Drug dealer jailed over ‘lucrative’ meth trafficking operation
A Kalgoorlie-Boulder man who spearheaded a “lucrative drug business” that included the trafficking of meth across State and regional borders at the height of last year’s COVID-19 lockdowns has been jailed for more than six years.
Jackie Paul Edwards’ drug dealing came to an abrupt end in April last year when police raided his Hannan Street home after searching his car and tapping his phone.
The 42-year-old this week faced the Kalgoorlie District Court for sentencing after pleading guilty to 32 drug-related charges.
These charges included a conspiracy to have meth delivered to Kalgoorlie- Boulder after it had travelled from over east to Perth during a meth “shortage” amid last year’s COVID-19 travel restrictions.
The court was told Edwards made 27 offers to sell or supply the drug between January and April last year, with prices ranging from $300 for 0.5g to $6000 for 10.4g, paid to him via bank transfer, Pay ID and Indue card transfers.
The court was told Edwards was first arrested when a drug search of a car he was travelling in found 5.5g of meth, but he was later released on bail.
The “lucrative drug business” came crashing down on Edwards when local law enforcement decided to monitor him from February last year, which included intercepting phone calls and text messages to and from the man’s phone.
During this time, the court was told, Edwards was involved with several drug deals across town.
The court was told Edwards also used the drug himself after the struggles of living in transitional housing following a stint in rehabilitation, issues with his employment, and falling back in with the wrong crowd led him back to substance abuse.
On April 2, 2020, police intercepted multiple phone calls and messages relating to Edwards needing more meth to fill local demand, with discussions around getting the drug couriered from Perth.
The court was told these discussions were fruitful for Edwards — despite a payment mix-up that had him pay twice for one supply, costing him $19,950 up-front — with the delivery arriving in Kalgoorlie-Boulder on April 19.
The court was told Edwards tested the supply that afternoon, but did not think it was very good, and discussed the possibility of him and a co-accused from the Goldfields-Esperance region putting “something else” in it to improve it.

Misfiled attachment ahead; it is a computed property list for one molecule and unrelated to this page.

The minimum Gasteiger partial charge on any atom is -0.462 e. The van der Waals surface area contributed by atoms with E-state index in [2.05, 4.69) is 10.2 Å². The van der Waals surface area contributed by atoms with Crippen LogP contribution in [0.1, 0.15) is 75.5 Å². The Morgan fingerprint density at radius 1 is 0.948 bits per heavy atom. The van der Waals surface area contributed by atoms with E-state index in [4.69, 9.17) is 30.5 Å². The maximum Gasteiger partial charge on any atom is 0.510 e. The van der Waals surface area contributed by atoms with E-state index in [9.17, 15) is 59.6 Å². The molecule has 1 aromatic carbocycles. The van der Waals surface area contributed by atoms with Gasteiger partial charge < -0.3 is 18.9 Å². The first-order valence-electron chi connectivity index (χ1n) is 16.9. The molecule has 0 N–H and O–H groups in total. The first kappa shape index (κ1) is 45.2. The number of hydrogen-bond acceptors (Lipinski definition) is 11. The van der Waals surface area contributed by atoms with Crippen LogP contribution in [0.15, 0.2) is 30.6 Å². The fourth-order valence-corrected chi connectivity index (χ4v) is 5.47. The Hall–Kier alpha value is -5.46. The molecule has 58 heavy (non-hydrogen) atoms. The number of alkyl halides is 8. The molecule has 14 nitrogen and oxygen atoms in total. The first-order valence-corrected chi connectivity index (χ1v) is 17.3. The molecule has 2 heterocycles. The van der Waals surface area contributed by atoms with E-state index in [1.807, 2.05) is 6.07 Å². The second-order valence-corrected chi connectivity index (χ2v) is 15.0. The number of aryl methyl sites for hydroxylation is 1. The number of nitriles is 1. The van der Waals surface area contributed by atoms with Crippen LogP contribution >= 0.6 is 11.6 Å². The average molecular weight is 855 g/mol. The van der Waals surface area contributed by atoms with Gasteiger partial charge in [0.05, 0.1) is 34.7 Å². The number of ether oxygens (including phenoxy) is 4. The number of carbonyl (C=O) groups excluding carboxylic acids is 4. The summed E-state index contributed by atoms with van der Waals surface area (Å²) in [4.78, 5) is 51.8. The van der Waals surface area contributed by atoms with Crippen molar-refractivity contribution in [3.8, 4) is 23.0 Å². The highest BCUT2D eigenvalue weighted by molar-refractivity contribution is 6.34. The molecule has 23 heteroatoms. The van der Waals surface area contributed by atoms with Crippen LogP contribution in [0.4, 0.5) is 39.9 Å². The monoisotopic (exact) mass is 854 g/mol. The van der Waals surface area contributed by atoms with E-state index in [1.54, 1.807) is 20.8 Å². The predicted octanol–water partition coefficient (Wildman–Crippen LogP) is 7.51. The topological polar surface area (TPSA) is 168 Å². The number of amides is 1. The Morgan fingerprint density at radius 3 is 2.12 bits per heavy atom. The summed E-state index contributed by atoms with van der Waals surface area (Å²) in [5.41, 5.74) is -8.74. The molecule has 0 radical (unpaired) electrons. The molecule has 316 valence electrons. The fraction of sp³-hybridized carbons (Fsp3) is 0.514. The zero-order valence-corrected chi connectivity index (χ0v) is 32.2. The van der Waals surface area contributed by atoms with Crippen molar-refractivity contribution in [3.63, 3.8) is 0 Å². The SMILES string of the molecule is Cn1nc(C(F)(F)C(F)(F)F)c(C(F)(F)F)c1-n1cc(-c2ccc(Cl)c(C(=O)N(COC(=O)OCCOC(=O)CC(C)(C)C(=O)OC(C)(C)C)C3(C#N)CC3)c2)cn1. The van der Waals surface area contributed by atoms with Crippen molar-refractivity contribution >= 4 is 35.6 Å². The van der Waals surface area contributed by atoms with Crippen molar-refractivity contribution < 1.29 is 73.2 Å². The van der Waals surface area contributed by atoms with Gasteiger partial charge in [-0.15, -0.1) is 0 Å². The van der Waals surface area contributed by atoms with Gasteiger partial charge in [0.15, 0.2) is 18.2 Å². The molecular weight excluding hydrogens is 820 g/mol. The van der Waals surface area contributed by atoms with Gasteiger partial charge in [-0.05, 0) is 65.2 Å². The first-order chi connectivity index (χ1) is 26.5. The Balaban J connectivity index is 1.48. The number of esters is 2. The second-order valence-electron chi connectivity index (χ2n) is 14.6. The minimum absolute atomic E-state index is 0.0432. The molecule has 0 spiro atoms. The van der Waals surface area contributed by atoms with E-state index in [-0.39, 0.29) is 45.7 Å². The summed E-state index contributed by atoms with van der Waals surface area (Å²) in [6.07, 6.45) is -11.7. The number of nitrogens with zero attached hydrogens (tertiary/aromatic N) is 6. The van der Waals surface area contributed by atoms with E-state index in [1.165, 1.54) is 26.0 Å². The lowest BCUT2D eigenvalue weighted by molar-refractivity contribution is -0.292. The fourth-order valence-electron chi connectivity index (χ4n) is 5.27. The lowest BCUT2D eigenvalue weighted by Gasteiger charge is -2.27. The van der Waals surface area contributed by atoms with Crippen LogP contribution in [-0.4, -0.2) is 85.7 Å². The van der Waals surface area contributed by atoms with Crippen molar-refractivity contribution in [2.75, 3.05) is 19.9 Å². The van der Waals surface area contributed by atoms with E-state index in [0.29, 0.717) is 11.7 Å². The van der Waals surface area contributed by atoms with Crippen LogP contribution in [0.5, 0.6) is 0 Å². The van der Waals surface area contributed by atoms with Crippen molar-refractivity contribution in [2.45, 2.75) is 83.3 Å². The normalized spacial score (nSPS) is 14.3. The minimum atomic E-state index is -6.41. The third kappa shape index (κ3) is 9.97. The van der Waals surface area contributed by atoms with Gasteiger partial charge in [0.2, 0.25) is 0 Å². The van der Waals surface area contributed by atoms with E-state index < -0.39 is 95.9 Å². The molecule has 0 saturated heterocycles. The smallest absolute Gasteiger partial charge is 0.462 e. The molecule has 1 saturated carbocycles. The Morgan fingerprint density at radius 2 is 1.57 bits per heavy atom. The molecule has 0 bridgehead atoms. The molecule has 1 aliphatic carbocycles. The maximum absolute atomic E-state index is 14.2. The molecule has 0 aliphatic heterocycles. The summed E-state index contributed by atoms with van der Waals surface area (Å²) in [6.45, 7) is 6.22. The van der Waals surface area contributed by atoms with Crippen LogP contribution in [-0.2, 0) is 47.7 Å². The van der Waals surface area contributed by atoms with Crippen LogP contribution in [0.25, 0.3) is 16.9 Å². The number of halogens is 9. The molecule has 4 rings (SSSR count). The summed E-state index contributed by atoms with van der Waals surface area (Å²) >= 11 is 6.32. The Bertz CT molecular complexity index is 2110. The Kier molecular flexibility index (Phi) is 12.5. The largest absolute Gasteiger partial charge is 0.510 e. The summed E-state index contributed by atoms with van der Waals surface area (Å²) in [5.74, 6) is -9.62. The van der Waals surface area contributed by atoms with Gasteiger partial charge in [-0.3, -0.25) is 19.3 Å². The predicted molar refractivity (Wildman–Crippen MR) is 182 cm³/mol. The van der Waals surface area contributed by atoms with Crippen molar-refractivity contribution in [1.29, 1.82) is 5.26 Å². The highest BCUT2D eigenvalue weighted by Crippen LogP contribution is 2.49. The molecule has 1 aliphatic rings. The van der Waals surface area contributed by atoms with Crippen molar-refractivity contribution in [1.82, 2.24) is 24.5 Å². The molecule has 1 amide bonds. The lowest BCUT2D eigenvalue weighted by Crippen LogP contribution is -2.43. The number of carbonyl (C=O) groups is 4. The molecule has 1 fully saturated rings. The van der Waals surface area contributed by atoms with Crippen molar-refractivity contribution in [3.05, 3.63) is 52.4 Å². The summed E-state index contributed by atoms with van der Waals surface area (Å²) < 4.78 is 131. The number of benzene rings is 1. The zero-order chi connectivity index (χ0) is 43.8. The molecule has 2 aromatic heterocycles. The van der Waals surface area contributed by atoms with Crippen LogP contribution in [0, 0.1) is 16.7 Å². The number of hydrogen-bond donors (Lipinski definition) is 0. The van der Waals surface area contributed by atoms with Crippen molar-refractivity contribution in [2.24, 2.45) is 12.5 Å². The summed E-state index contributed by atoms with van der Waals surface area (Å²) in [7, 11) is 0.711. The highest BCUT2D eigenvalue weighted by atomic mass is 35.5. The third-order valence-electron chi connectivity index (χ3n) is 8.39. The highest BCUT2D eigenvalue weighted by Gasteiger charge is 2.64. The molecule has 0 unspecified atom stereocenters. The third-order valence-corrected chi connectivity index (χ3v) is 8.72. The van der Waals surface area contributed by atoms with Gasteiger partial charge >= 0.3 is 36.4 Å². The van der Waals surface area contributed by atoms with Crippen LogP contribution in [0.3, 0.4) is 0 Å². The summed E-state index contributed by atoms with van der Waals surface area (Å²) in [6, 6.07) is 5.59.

Following this exchange, police discovered more phone calls and messages arranging the sale and supplying of meth, as well as 14g of cannabis.
Judge Amanda Burrows said the charges involved a “significant amount” of the drug and despite Edwards’ defence lawyer Paul Gazia telling the court his client was “lower in the chain” than other people, the judge said it was clear he was not a “low-level dealer”.
Mr Gazia said his client had been struggling financially, eating only baked beans and eggs, and receiving no income other than Centrelink payments.
Judge Burrows said with meth the “stock and trade” of his “lucrative” and sophisticated drug business, Edwards was the “principal beneficiary” and had commercial gain.
She told the court the offending was not an isolated event and the greater the amount of meth in the community, the greater the harm caused by the drug.
Judge Burrows said Edwards had made “significant amounts of money” through drug dealing and had a bank balance of more than $15,000.
She told the court Edwards had a history of dabbling in and out of meth use, which was said to have peaked previously in 2017 when he admitted to the court he was spending $1000 per day on securing the drug for personal use.
Edwards was sentenced to six years and six months behind bars and will be eligible for parole after serving four years.
Judge Burrows said Edwards, originally from New Zealand, was not expected to oppose his deportation, with his home country said to be the “best place for (his) rehabilitation”.
Get the latest news from thewest.com.au in your inbox.
Sign up for our emails